Sooner or later indomitable Curtis Withers won't be the best player nobody knows
When tryouts for the USA young men's team began in July, Curtis Withers arrived in the shadows of such stars as North Carolina's Sean May and Wake Forest's Chris Paul. For those who had seen Withers play, his relatively low profile was puzzling: As a sophomore last season Charlotte's 6'8", 230-pound forward had led Conference USA with 16 double doubles, the fourth-highest total nationally. But national team and Oklahoma coach Kelvin Sampson was one of those who had not seen Withers with the 49ers. "Because I was around a lot of big names, I kind of felt like I had to make my presence felt," says Withers. "I was on a mission to go extra hard."
Mission accomplished. Withers not only made the national team but also started all four tournament games. In the final against Puerto Rico he scored 17 points to help the U.S. to a 97-86 win and the gold medal. A month after showing up at tryouts unheralded, Withers had Sampson issuing raves. "I call him Little Ben," Sampson says, likening Withers to Detroit Pistons center Ben Wallace. "He is relentless, tough and pursues every rebound with a passion. He's a coach's dream." The similarities between the two players do not end with their style of play. When Withers removes his headband after games, he displays a Wallace-like thicket of hair.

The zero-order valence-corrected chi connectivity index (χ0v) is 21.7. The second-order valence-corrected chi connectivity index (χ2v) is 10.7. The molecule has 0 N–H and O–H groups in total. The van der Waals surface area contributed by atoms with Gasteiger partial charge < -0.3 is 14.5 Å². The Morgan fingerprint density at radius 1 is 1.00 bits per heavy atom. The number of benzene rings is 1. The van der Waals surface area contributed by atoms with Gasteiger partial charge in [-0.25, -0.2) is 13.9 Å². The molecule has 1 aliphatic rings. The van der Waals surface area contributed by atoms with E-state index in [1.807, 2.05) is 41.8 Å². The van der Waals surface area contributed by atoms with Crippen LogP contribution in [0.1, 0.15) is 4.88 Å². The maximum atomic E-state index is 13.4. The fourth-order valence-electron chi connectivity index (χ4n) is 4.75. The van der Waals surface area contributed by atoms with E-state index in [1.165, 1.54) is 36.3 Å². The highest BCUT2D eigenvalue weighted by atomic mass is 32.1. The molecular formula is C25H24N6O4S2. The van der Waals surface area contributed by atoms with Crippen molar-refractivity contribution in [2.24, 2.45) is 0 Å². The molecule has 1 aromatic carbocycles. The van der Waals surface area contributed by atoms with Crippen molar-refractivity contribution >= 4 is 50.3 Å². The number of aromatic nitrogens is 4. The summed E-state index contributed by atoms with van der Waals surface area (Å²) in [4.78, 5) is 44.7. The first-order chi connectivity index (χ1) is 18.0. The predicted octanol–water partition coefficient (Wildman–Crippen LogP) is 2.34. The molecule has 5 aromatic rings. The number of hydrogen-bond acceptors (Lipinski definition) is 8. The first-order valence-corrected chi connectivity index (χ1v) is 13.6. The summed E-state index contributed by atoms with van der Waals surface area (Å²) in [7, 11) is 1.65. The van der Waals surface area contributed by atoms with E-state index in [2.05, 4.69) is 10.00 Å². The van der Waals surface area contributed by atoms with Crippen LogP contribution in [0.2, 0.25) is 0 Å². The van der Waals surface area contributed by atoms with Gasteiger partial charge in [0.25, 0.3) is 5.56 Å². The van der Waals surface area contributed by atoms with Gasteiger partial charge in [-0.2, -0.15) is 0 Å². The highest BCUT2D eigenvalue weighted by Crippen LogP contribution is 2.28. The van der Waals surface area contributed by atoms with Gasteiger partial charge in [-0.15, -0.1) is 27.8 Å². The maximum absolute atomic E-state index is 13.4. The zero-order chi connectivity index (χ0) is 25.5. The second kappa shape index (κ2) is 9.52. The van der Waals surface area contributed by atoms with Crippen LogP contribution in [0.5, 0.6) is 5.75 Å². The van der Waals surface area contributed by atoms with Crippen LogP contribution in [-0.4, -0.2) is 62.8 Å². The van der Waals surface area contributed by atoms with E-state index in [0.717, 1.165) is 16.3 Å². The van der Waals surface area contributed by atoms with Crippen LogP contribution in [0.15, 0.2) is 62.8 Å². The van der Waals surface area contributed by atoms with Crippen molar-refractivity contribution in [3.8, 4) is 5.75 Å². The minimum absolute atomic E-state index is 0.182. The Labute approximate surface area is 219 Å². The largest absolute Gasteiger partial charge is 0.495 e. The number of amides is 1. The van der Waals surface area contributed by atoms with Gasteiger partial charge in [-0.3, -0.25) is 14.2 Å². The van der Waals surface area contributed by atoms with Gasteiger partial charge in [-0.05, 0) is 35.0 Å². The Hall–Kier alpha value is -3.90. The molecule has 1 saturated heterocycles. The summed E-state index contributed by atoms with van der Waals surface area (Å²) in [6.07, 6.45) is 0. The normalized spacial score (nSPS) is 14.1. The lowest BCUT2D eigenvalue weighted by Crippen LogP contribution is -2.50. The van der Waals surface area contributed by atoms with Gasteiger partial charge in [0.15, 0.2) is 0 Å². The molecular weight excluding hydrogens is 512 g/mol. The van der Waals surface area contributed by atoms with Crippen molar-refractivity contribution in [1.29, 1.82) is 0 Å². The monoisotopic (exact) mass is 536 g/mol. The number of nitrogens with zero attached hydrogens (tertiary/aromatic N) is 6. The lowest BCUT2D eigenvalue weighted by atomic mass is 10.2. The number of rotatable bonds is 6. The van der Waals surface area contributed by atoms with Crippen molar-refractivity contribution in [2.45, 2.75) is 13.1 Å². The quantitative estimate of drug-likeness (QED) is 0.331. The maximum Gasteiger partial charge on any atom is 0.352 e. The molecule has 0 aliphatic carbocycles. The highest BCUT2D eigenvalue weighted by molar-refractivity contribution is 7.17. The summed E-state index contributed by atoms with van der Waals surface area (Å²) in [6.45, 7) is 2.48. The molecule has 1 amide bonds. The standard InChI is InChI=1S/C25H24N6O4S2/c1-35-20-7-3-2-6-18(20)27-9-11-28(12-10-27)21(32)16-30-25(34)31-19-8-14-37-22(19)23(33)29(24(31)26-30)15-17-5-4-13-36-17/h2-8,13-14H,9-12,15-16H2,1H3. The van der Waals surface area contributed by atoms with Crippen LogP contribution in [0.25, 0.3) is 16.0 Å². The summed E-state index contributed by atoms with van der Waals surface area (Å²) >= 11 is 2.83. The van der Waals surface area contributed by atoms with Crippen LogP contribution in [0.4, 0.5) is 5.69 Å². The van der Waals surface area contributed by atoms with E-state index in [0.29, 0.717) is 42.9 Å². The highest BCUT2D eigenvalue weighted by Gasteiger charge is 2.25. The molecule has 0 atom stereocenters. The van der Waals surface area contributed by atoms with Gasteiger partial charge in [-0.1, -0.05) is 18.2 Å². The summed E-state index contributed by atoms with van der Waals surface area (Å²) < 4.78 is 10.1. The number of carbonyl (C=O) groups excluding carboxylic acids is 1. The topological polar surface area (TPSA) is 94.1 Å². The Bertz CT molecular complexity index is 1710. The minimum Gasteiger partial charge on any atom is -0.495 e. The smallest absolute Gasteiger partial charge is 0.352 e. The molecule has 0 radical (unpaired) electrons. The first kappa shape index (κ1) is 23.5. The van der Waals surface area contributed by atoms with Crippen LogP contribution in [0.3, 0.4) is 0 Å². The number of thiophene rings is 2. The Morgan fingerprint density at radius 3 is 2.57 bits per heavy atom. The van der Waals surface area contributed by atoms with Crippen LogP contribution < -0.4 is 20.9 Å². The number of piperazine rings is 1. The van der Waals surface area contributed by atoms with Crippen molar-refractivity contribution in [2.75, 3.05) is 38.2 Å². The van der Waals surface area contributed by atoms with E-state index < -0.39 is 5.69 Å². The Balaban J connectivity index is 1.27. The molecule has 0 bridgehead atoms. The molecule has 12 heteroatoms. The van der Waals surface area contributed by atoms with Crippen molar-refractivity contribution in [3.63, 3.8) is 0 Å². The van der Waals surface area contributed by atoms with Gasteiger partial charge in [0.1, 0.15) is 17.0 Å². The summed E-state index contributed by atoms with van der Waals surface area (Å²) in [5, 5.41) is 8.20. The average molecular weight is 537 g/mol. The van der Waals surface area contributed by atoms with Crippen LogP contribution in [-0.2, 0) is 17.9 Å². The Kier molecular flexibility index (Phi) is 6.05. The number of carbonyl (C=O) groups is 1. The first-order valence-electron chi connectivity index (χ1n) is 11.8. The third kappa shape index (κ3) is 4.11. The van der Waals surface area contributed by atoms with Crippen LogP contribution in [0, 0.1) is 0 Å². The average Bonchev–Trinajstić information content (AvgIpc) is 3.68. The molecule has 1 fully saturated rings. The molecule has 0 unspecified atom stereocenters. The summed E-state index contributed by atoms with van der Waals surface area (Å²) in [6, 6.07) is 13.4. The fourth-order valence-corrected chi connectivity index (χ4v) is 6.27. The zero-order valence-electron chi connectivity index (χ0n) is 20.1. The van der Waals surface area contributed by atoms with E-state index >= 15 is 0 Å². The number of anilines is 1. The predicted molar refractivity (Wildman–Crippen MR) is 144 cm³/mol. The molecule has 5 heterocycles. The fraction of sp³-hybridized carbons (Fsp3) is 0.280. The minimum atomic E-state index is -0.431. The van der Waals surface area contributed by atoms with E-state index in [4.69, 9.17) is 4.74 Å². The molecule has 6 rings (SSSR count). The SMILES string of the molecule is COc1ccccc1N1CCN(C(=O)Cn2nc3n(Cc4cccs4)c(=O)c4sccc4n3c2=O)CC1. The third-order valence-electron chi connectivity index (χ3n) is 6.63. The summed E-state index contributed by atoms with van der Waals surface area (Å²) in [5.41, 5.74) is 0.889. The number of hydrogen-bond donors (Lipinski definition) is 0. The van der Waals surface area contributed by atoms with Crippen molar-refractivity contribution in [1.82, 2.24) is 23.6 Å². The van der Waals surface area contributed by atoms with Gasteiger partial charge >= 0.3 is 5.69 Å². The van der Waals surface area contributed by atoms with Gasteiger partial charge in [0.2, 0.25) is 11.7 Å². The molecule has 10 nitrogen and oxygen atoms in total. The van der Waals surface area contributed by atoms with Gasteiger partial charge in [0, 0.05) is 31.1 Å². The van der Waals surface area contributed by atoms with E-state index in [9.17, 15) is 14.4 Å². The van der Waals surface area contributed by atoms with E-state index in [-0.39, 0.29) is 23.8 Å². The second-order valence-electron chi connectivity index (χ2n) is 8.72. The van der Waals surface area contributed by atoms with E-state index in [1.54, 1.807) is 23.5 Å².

A lack of recognition is something that plagues the Charlotte team as a whole. The 49ers have received little national exposure for a school that has made six NCAA tournament appearances in the past eight seasons (second-most in the conference to Cincinnati's eight). That's partly because they did not advance past the second round over that span. Thus, in an effort to add quality depth to the roster, coach Bobby Lutz brought in 6'8" forward E.J. Drayton, a transfer from Colby (Kans.) Community College (and a Charlotte native) who should get major minutes as a sixth man. "He's so versatile," says Lutz. "He can really score, shoot the three and play well inside."
Withers even sees a Pistons-like chemistry forming on the 49ers. "Basically, every player does one thing well," he says. "It's a really good team." Best of all, they have a standout who really knows what it takes to play with the big boys. "This summer, there was a lot to gain and a lot to lose," Withers says of his experience with the national team. "And I'm not willing to lose in any aspect."
-- Julia Morrill